Employment and Labor Law
Employment and Labor law initially arose out of protection for employee as a result of the outcomes being one-sided towards employers. There are four categories dealing with employment law. The most famous of these is the Employment at Will which is also known as the Law of Wrongful discharge to many. Pay and Benefits is another category to be mindful of when thinking in terms of Labor Law, this category also includes safety and privacy issues for the employee. The third category deals with Union-management relationship, and last but not least is discrimination and harassment. Who has what responsibility in these sensitive issues is what we are going to discuss within this document. The famous Employment at-Will is really not what people think. Most think in terms of the employee can quit when they want and the employer can terminate the employee whenever they want without just cause. Employment in simple terms is a contract between an employee and an employer. Employees can have a contract with an employer for a limited period of time such as during the Christmas holidays or maybe even during the summer period when busy periods of consumer purchases are on the rise. Other employment contracts could dictate that the employee has to meet a certain sales quota each month or quarter. If the employee fails to meet the quota, then the contract may stipulate that failure to meet the quota will result in dismissal. Although Employment at Will is defined as an employee quitting anytime without a reason and an employer terminating an employee without just cause, there are exceptions to the case. Under Title VII of the 1964 Civil Rights Act, employees may not be terminated because of their race, religion, color, national origin and gender. The American Disabilities Act of 1990 includes people with disabilities. Of great interest also is because an employee was exercising their legal right. These can be such cases as filing a workers compensation or sexual harassment claim. Another act to be aware of is the “Whistleblowing” act which is when a person contacts a Federal agency and informs them of illegal or wrongdoings by their employer. I for one am very sensitive to the issue of exercising our own legal rights because I did file a sexual harassment lawsuit against an employer. The employer did not intentionally fire me, but they made it very clear that I was not wanted. My shift scheduled was changed every 6 months, I was given the worst units to work in (Prison Units), when I summed for assistance, personnel would take too long to arrive, negative comments were always said out loud towards me in front of other staff. The stress I endured was overwhelming to the point that I had to seek medical help. It is unfortunate that one is berated for exercising their legal rights, but things like this do happen as I was able to experience it first-hand. These laws must be in place, or employers will take full advantage without being held liable. There are two Public Policy Exceptions to the at-will employment and this is when an employer terminates an employee as a result of the employee refusing a direction which violates public policy, the law or where the requested act advances a public policy. Employers finding themselves in this predicament by have a legitimate tort filed against them. A personal example in which a friend of mine was involved in was that their supervisor had requested he aim the “Bionic Ear” at three fellow officers which violated their privacy rights within the facility. Had my friend been terminated, this very well could have ended up in court over wrongful discharge as they were asking him to violate a public policy (Invasion of privacy). According to our text (Morgan, p 510) the required public policy must be tethered to a constitutional provision, statue or administrative regulation. A tort may also be filed against an employer for intentionally causing emotional...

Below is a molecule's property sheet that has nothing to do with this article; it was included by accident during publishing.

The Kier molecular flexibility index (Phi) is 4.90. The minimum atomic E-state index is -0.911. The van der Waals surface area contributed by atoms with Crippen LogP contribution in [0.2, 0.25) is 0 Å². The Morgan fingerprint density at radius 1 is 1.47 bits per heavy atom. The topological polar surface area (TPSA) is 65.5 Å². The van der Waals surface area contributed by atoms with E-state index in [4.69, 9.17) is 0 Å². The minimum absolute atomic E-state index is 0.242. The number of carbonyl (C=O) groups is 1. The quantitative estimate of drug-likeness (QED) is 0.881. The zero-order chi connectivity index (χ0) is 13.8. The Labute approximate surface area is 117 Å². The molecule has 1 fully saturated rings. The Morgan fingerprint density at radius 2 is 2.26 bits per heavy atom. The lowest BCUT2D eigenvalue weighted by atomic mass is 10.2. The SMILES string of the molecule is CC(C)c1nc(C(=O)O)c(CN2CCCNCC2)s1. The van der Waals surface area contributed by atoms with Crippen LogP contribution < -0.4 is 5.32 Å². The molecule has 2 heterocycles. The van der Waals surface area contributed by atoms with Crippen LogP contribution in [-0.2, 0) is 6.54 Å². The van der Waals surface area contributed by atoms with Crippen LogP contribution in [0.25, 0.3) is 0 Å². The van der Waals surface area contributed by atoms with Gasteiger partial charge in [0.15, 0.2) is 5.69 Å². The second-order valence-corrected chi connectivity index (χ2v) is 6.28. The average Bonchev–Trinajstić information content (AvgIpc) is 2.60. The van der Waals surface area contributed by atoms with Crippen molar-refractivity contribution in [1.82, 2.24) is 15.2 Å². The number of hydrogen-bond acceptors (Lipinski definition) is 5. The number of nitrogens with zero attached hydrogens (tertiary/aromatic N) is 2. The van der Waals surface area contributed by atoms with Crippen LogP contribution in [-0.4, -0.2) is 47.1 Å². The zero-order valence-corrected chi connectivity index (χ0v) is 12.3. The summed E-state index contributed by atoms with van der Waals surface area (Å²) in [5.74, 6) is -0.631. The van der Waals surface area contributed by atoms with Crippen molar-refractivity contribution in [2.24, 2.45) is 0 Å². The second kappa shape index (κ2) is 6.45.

Cited: Labor, U. D. (2009, September). Employment Law Guide. Retrieved July 23, 2013, from United States Department of Labor: http://www.dol.gov/compliance/guide/
Morgan, J. F. (2012). Business Law 4e. Redding: BVT Publishing.
Robert W. Emerson, J. (2009). Business Law. In J. Robert W. Emerson, Business Law. Hauppauge: Barrons 's.
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